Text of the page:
Learning about this helped me to understand what so often happens when conversations about race go awry. Many white people of upstanding moral character, even many whose religious convictions lead them to abhor racism, quickly become defensive at the slightest suggestion that they may be – even unknowingly – morally culpable for or benefiting from societal racism, to one degree or another. And I came to see that White Fragility explains, in part, the inability of many to even consider the idea of White Privilege.

This helped me in very practical ways. Not only was I able to identify this phenomenon in other people, I could see it in myself as well, and understanding a little about it, I was better able to stay grounded in conversations about race that got pretty tense and uncomfortable.

But it helped me in other, unexpected ways too. Just as I was now able to recognize White Fragility at play when conversations about race ran up against brick walls, I was seeing a lot of parallels in conversations with straight people about sexual orientation. The concept of fragility helped me to make sense of what was happening when many straight people became defensive, angry, or disengaged when homophobia entered into the discussion.

I reasoned that, just as “white” isn’t the only variety of privilege, it’s not the only variety of fragility either. So I began referring to this phenomenon, jokingly at first, as “Straight Fragility.”

I googled the term to see if it was already in use. I found an article that was mostly about the trans-bathroom controversy that had “Straight Fragility” in its title, and another about homophobic violence that alluded to the term. But they both came at it from a somewhat different, albeit related angle.  So it seems at present, this isn’t a thoroughly explored concept, but I think it’s one that will resonate with many lgbtq people right away, as they’re likely intimately familiar with its outworking.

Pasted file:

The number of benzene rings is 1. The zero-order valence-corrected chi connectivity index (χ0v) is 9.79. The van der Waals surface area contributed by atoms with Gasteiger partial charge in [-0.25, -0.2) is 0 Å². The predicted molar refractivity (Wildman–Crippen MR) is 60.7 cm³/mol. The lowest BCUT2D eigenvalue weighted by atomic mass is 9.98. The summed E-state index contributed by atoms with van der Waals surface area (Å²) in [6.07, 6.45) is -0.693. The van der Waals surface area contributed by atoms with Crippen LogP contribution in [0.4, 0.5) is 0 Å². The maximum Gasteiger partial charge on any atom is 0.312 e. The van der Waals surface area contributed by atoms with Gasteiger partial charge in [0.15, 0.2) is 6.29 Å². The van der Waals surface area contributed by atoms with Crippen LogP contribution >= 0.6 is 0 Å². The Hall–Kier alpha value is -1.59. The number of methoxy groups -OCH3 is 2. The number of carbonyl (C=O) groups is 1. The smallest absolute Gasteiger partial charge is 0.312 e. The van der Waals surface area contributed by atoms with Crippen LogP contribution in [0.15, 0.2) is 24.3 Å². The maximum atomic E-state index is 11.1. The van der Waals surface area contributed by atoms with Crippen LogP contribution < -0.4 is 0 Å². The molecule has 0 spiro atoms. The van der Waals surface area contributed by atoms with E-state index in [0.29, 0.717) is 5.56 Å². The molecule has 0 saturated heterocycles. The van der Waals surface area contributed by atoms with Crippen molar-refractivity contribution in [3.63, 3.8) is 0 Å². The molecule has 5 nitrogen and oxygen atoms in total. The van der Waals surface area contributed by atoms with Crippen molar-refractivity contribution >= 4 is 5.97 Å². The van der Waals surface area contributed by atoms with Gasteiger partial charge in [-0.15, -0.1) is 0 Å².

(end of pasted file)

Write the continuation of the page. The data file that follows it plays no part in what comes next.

It’s true that many Americans today have shifted in their thinking regarding gay marriage, trans rights, etc. In fact, the majority of Americans now support gay marriage as well as other lgbtq rights. Many conservatives would point to this as evidence of the nation’s continual moral decay. I disagree. I think it is evidence of growing empathy.

Most Americans have had an unbiblical sex ethic for a long, long time. The only thing that has changed now, is that many of them have come to see the hypocrisy in the double standard with which lgbtq people have been treated. Gay people, and increasingly, trans people are more visible than ever, and it’s much harder for the dehumanizing stereotypes that have been so prevalent throughout much of history to stick.

Likewise, many Christians are shifting to a gay-affirming theology (sometimes called Side A). I’ve made it clear that I believe them to be in error. But I don’t think the shift can be chalked up simply to a caving to societal pressure to adopt worldly beliefs. There are many  thoughtful Christians who are willing to stand opposed to the culture on a number of other issues who have come to believe that God blesses monogamous same-sex unions.